Yikes—more than 3.7 billion people under the age of 50 are infected with HSV-1, according to the World Health Organization's first global estimates
"Almost everyone has herpes" is a phrase you've probably heard once or twice. But how true is that really? We finally have some hard numbers on those unsightly cold sores: More than 3.7 billion people under the age of 50— that's 67 percent of the world's population—are infected with herpes simplex virus type 1 (HSV-1), according to the World Health Organization's (WHO) first global estimates, published this week in the journal PLOS ONE.
Quick high school health class refresh: The herpes virus is categorized into two types, herpes simplex virus type 1 (HSV-1) and herpes simplex virus type 2 (HSV-2). Both types are highly infectious and incurable, but HSV-1 is primarily transmitted by oral-oral contact and in most cases causes "orolabial herpes"—AKA cold sores—around the mouth. The majority of HSV-1 infections occur during childhood and are never cleared. (Here's how to tell: Is That a Herpes Cold Sore—or Just a Zit?)
On the other hand, HSV-2 is almost entirely sexually transmitted through skin-to-skin contact and causes genital herpes. However, as the report notes, HSV-1 does have the potential to be transmitted through oral sex and can also cause genital infections. In fact, in developed countries (like the U.S., Western Europe, Australia, and New Zealand), genital herpes due to HSV-1 has increased particularly among young people, in part due to a rise in the frequency of oral sex, the WHO explains. (Here's How to Talk to Your Partner About Your STI Status—without making it a huge deal.)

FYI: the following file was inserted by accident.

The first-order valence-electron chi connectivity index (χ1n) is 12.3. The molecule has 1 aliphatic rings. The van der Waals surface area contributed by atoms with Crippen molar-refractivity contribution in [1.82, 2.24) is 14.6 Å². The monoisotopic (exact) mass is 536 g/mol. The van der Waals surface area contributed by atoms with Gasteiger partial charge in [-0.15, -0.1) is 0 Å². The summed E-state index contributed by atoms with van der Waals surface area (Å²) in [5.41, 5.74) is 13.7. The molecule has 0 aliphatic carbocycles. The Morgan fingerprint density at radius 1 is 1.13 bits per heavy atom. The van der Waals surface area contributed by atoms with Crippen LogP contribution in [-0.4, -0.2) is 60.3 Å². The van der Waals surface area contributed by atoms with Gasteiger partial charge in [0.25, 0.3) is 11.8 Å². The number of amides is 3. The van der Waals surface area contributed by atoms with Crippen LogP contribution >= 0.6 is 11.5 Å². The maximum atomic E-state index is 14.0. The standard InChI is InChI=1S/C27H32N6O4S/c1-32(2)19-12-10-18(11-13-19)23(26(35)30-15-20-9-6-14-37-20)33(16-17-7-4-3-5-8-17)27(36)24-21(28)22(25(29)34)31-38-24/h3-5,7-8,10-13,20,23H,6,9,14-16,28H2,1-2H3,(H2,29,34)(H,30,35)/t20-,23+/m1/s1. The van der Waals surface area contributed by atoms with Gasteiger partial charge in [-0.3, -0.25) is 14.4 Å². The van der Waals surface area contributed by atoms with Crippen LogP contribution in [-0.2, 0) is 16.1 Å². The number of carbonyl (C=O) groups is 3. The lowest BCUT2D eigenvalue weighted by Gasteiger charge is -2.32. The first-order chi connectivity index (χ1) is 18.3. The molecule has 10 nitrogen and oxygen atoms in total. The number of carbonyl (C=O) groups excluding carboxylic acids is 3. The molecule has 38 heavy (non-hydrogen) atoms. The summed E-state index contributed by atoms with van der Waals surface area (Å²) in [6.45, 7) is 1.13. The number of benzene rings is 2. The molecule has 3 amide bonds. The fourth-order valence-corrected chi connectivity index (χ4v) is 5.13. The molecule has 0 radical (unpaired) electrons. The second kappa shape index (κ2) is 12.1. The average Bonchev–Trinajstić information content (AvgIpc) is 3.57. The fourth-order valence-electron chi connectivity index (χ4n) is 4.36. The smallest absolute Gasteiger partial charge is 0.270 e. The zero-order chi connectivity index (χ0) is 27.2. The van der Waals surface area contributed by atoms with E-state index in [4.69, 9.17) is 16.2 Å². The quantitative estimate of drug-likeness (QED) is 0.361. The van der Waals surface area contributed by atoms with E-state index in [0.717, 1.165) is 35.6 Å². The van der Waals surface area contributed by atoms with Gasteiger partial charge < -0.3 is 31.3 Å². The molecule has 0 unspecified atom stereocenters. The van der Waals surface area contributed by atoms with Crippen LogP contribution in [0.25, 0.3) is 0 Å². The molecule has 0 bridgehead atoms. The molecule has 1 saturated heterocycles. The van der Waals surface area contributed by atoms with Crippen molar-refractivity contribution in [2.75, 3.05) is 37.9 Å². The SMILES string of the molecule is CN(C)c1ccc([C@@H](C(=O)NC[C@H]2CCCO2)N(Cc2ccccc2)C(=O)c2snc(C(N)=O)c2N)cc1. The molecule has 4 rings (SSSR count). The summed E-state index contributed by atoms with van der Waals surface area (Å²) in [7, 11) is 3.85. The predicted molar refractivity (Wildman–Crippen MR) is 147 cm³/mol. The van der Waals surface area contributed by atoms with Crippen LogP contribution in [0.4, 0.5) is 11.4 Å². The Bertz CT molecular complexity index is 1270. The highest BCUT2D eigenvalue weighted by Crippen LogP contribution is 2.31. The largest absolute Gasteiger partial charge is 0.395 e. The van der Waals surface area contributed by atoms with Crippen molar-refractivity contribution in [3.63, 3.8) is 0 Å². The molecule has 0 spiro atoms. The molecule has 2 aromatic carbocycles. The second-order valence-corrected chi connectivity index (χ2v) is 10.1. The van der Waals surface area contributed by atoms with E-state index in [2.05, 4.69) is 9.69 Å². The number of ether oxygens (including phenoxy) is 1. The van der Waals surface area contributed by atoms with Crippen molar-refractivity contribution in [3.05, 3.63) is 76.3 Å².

Also of note: Women are more likely to acquire genital herpes than men (whether it's caused by HSV-1 or HSV-2), the WHO says. Not to mention, "women have more painful outbreaks than men do," says H. Hunter Handsfield, M.D., a professor emeritus at the University of Washington Center for AIDS and STD. (Find out more on that and other Dangerous Sleeper STDs.)
Although the prevalence of HSV-1 varies widely by region (its highest in Africa, South-East Asia and Western Pacific), the overall message of the report is simple: The global burden of HSV-1 infection is huge. The WHO hopes "these estimates will be used to develop appropriate prevention messages, manage and counsel patients with symptomatic genital herpes, develop improved treatment regimens and diagnostic tests, and ultimately, develop HSV vaccines."